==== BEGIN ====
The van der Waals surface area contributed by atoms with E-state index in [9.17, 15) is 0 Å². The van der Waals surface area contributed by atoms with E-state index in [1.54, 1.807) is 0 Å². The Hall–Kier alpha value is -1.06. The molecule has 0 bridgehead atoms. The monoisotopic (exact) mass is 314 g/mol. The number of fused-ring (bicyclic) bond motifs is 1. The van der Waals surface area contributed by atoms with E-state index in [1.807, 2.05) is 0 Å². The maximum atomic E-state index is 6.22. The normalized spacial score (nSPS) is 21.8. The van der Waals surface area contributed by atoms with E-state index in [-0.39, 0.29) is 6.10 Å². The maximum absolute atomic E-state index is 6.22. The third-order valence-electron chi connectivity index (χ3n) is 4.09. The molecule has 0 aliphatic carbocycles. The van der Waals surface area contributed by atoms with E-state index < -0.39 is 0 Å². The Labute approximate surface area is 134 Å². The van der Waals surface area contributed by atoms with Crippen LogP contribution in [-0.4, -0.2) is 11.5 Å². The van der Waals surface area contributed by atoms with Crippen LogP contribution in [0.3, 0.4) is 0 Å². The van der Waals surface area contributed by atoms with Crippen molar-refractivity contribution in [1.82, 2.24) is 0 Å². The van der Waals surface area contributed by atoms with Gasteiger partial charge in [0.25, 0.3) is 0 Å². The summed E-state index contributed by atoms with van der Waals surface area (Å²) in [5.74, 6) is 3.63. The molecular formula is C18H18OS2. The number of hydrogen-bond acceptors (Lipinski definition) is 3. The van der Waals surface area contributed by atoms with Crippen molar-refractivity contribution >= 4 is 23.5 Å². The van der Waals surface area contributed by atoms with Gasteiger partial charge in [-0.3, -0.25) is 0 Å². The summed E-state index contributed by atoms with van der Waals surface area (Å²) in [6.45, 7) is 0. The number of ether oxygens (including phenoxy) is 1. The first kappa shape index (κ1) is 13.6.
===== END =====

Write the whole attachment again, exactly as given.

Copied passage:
The van der Waals surface area contributed by atoms with E-state index in [9.17, 15) is 0 Å². The van der Waals surface area contributed by atoms with E-state index in [1.54, 1.807) is 0 Å². The Hall–Kier alpha value is -1.06. The molecule has 0 bridgehead atoms. The monoisotopic (exact) mass is 314 g/mol. The number of fused-ring (bicyclic) bond motifs is 1. The van der Waals surface area contributed by atoms with E-state index in [1.807, 2.05) is 0 Å². The maximum atomic E-state index is 6.22. The normalized spacial score (nSPS) is 21.8. The van der Waals surface area contributed by atoms with E-state index in [-0.39, 0.29) is 6.10 Å². The maximum absolute atomic E-state index is 6.22. The third-order valence-electron chi connectivity index (χ3n) is 4.09. The molecule has 0 aliphatic carbocycles. The van der Waals surface area contributed by atoms with E-state index < -0.39 is 0 Å². The Labute approximate surface area is 134 Å². The van der Waals surface area contributed by atoms with Crippen LogP contribution in [-0.4, -0.2) is 11.5 Å². The van der Waals surface area contributed by atoms with Crippen LogP contribution in [0.3, 0.4) is 0 Å². The van der Waals surface area contributed by atoms with Crippen molar-refractivity contribution in [1.82, 2.24) is 0 Å². The van der Waals surface area contributed by atoms with Gasteiger partial charge in [0.25, 0.3) is 0 Å². The summed E-state index contributed by atoms with van der Waals surface area (Å²) in [5.74, 6) is 3.63. The molecular formula is C18H18OS2. The number of hydrogen-bond acceptors (Lipinski definition) is 3. The van der Waals surface area contributed by atoms with Crippen molar-refractivity contribution >= 4 is 23.5 Å². The van der Waals surface area contributed by atoms with Gasteiger partial charge in [-0.3, -0.25) is 0 Å². The summed E-state index contributed by atoms with van der Waals surface area (Å²) in [6.45, 7) is 0. The number of ether oxygens (including phenoxy) is 1. The first kappa shape index (κ1) is 13.6.